Wednesday, August 3, 2005

Restaurateurs oppose changes to vendors law


By REBECCA MEANY
Express Staff Writer

The threat of competition during the lucrative summer months prompted many of Ketchum's restaurant owners to speak out this week against a proposed ordinance amendment that would allow off-site vendors in the city's Light Industrial district.

The Ketchum City Council last month directed city staff to suggest revisions to the ordinance. The review was triggered by a request from Apple's Bar & Grill owner Hank Minor to place a food stand on a lot next to Rocky Mountain Hardware in the LI zone.

City Planner Stefanie Webster outlined during the public hearing Monday, Aug. 1, the proposed changes:

· Allowance for off-site vendors in the city's LI zone.

· A limitation of vendor stands to 200 square feet, including awnings and tables.

· Allowance for two vendor stands per site.

· Permitting mobile vendors selling food and beverages in the city's right of way.

Currently, off-site vendors are allowed only in Tourist zones and the commercial core.

The city defines off-site vendors as those who "conduct business outside of any permanent building," including businesses in trailers, stands and booths.

"I believe it's a lose-lose situation for the city," said Dave Piwonski, co-owner of Main St. Café. "I'm not opposed to the vendors completely. I think we need a level playing field."

Piwonski suggested increasing the permit fee from $500 for 6 months to $5,000.

"Let them compete fairly with the bricks-and-mortar businesses," he said. "We're around here for 12 months. We stay open through two slack periods. It's patently unfair."

Dave Hausmann, owner of Lefty's Bar and Grill, said he is worried about the number of off-site vendors getting out of control, and the impact they would have on downtown.

"The Ketchum restaurant environment is increasingly difficult," he said. "We're paying 12 months of ... rent for downtown real estate, payroll, taxes, snow removal, health inspections. Our argument is not about stifling competition in Ketchum It's about playing by the 12-month rule."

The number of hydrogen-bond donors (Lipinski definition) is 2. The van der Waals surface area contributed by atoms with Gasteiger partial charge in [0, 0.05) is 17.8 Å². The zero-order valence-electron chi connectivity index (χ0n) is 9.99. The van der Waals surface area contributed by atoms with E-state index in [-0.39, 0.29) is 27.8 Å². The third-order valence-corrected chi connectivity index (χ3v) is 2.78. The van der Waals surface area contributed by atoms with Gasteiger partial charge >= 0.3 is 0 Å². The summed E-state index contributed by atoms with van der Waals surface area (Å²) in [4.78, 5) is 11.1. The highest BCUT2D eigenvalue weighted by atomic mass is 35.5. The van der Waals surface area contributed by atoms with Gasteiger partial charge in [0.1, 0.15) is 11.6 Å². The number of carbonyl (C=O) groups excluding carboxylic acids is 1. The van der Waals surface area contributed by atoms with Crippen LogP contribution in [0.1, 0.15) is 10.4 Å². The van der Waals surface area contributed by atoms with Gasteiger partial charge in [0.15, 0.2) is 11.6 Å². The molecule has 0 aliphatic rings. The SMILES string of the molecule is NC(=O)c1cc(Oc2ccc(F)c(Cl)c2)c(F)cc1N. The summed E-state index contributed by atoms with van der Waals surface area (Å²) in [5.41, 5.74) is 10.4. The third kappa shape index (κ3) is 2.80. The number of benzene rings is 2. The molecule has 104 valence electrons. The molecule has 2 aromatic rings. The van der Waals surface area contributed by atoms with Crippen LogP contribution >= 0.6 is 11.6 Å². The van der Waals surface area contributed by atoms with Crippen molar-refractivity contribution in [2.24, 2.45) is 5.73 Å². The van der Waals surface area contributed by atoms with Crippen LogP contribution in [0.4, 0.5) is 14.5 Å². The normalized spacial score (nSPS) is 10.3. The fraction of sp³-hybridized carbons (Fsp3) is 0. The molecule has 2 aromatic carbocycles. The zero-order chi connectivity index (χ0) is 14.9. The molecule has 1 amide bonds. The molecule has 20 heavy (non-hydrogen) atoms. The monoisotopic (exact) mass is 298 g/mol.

Ketchum restaurant owners are having a difficult enough time dealing with changing demographics, he said.

Second-home owners who don't stick around all year, combined with residents who move to more affordable housing in Hailey, mean fewer people to support local businesses during all four seasons.

That leaves business owners with a couple of summer months to sustain them the rest of the year, he said.

"Having more temporary vending or more off-site vendors ... eventually that day is going to come where you can't go into business year round," he said.

Peter Prekeges of Grumpy's Burgers and Beer concurred.

"Something you might not ever hear me say is I agree 100 percent with my competitor," he said. "Something else you might not ever hear me say is I couldn't have said it better myself."

A couple of business owners who have vendor stands said they have a lot invested in their enterprises and don't want to be pushed out of business.

"(Vendor stands) are part of a vibrant street life," said Buffalo Bites' operator Ric Lum. He supports keeping restrictions on off-site vendors tough, but not prohibitive.

Several council members said that off-site vendors provide color and energy to the city's streets, but they opted not to proceed further with the revisions until there was more discussion on the issue.

The topic will be on the City Council's agenda next month.




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